The derived polynucleotide will not necessarily be derived physically from the nucleotide sequence of HGBV, but may be generated in any manner, including but not limited to chemical synthesis, replication or reverse transcription or transcription, which are based on the information provided by the sequence of bases in the region(s) from which the polynucleotide is derived. In addition, combinations of regions corresponding to that of the designated sequence may be modified in ways known in the art to be consistent with an intended use.

The term "polynucleotide" as used herein means a polymeric form of nucleotides of any length, either ribonucleotides or deoxyribonucleotides. This term refers only to the primary structure of the molecule. Thus, the term includes double- and single-stranded DNA, as well as double- and single-stranded RNA. It also includes modifications, either by methylation and/or by capping, and unmodified forms of the polynucleotide.

The terms "polynucleotide," "oligomer," "oligonucleotide," "oligo" and "primer" are used interchangeably herein.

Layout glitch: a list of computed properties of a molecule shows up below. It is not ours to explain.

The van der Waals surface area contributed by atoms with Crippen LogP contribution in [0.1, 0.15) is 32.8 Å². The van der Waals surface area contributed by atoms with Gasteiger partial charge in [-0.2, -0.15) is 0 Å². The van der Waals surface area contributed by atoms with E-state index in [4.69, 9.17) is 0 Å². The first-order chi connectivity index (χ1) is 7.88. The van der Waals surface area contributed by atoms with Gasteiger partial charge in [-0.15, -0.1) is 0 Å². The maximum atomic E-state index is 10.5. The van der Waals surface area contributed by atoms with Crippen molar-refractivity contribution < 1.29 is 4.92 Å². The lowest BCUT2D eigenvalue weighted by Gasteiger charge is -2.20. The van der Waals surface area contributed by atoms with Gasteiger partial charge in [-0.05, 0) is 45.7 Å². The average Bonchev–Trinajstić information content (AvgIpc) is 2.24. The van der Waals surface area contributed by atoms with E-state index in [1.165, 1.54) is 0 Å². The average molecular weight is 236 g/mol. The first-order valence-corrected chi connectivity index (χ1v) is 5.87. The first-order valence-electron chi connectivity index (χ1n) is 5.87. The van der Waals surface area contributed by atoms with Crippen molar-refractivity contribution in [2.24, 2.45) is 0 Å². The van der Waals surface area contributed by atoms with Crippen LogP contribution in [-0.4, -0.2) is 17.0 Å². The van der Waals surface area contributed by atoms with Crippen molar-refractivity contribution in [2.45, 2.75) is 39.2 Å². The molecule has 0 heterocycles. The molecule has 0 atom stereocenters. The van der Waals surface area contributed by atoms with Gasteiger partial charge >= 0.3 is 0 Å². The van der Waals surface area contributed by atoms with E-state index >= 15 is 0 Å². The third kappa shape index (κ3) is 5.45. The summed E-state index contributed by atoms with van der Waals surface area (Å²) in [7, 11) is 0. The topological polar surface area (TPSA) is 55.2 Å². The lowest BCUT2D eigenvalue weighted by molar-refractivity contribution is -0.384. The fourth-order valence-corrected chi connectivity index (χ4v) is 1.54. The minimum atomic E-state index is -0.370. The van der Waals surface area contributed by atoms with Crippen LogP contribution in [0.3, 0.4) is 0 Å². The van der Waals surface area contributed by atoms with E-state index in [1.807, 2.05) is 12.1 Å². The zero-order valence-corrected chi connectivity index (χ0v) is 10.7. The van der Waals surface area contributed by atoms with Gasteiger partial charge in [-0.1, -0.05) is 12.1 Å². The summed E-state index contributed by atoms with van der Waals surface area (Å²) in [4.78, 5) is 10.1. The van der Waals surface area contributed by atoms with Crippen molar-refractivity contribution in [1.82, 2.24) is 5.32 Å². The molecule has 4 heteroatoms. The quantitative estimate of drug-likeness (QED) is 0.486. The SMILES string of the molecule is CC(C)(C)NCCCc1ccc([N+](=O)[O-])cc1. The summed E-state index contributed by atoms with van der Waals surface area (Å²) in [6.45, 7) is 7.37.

"HGBV containing a sequence corresponding to a cDNA" means that the HGBV contains a polynucleotide sequence which is similar to or complementary to a sequence in the designated DNA. The degree of similarity or complementarity to the cDNA will be approximately 50% or greater, will preferably be at least about 70%, and even more preferably will be at least about 90%. The sequence which corresponds will be at least about 70 nucleotides, preferably at least about 80 nucleotides, and even more preferably at least about 90 nucleotides in length. The correspondence between the HGBV and the cDNA can be determined by methods known in the art, and include, for example, a direct comparison of the sequenced material with the cDNAs described, or hybridization and digestion with single strand nucleases, followed by size determination of the digested fragments.

"Purified viral polynucleotide" refers to an HGBV genome or fragment thereof which is essentially free, i.e., contains less than about 50%, preferably less than about 70%, and even more preferably, less than about 90% of polypeptides with which the viral polynucleotide is naturally associated. Techniques for purifying viral polynucleotides are well known in the art and include, for example, disruption of the particle with a chaotropic agent, and separation of the polynucleotide(s) and polypeptides by ion-exchange chromatography, affinity chromatography, and sedimentation according to density. Thus, "purified viral polypeptide" means an HGBV polypeptide or fragment thereof which is essentially free, that is, contains less than about 50%, preferably less than about 70%, and even more preferably, less than about 90% of cellular components with which the viral polypeptide is naturally associated. Methods for purifying are known to the routineer.